A recent New York Times article bemoans the rise of populist parties in European countries, which are stridently nativist and nationalist. In Denmark, some polls show that the Danish People’s Party is now more popular than the incumbent Social Democrats. Likewise, a recent poll indicates that the National Front, founded by the notorious Jean-Marie Le Pen and now led by his daughter Marine Le Pen, is the most popular party in France. According to the article such “disruptive upstart groups” are also making inroads in Austria, Britain, Bulgaria, the Czech Republic, Finland and the Netherlands.
The article hastens to assure readers, however, that, aside from Greece and maybe Hungary, ”The trend in Europe does not signal the return of fascist demons from the 1930s.” Why no cause for concern? You see ”Europe’s populists want to strengthen, not shrink, government and see the welfare state as an integral part of their national identities.” These parties tap into ”a curious mix of right-wing identity politics and left-wing anxieties about the future of the welfare state.” In making such an argument the author of the article, Andrew Higgins, demonstrates his complete innocence of any historical or doctrinal knowledge of the phenomenon of fascism.
A strong government and a welfare state was precisely what the the European fascists of the 1930s promoted in their propaganda and instituted once they achieved power. For example, the 25-point program of Hitler’s National Socialist party, promulgated in 1920, called for an extensive welfare state enforced by a strong central government. Point 7 demanded “that the State shall make it its primary duty to provide a livelihood for its citizens.” Point 11 sought “The abolition of all incomes unearned by work” and “The breaking of the slavery of interest.” Points 13-16 demanded, respectively: the nationalization of all trusts; profit-sharing in all large industrial enterprises; the “extensive development” of old age insurance; and the communalizing of large department stores and the subsidization and preferential treatment of “small traders” by the State. Point 20 demanded that the State reconstruct education “with the aim of opening up to every able and hard-working German the possibility of higher education and of thus obtaining advancement.” It also demanded “the education of gifted children of poor parents, whatever their class or occupation, at the expense of the State.” Point 21 would require that the State “ensure that the nation’s health standards are raised by protecting mothers and infants, by prohibiting child labor, by promoting physical strength through legislation providing for compulsory gymnastics and sports, and by the extensive support of clubs engaged in the physical training of youth.” Last but not least, Point 25 addressed the means for putting the whole program into effect and demanded ”the creation of a strong central state power for the Reich; the unconditional authority of the political central Parliament over the entire Reich and its organizations.”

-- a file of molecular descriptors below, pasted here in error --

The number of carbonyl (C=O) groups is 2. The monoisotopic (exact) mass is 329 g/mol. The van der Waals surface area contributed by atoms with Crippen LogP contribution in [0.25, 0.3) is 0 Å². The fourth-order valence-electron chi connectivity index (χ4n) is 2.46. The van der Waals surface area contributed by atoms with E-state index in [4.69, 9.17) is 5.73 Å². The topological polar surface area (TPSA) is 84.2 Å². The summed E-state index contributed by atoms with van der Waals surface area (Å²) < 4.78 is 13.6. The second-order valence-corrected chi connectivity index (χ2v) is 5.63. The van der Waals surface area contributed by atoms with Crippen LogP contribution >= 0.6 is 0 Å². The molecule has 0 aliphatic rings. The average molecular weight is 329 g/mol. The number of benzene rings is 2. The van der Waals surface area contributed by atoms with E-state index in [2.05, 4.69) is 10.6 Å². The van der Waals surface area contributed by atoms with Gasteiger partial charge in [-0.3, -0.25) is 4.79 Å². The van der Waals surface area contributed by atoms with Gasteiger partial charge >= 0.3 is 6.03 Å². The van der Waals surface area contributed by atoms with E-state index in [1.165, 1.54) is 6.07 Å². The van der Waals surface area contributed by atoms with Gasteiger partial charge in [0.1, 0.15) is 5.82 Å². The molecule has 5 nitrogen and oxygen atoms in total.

Nor was the National Socialist program for a welfare state mere empty rhetoric. In his book, Hitler’s Beneficiaries: Plunder, Racial War, and the Nazi Welfare State, Gotz Aly argues that Hitler created “a racist-totalitarian welfare state” that showered munificent benefits on the lower and middle classes and on farmers. Living standards for these groups remained elevated almost until the end of World War 2. The Hitlerian welfare-warfare state was paid for by punitive capital gains taxes on corporations, a 50 percent surcharge on all wages (50% of which was paid by 4% of the highest wage earners), and, during the war, by the plunder of Jewish property and conquered countries.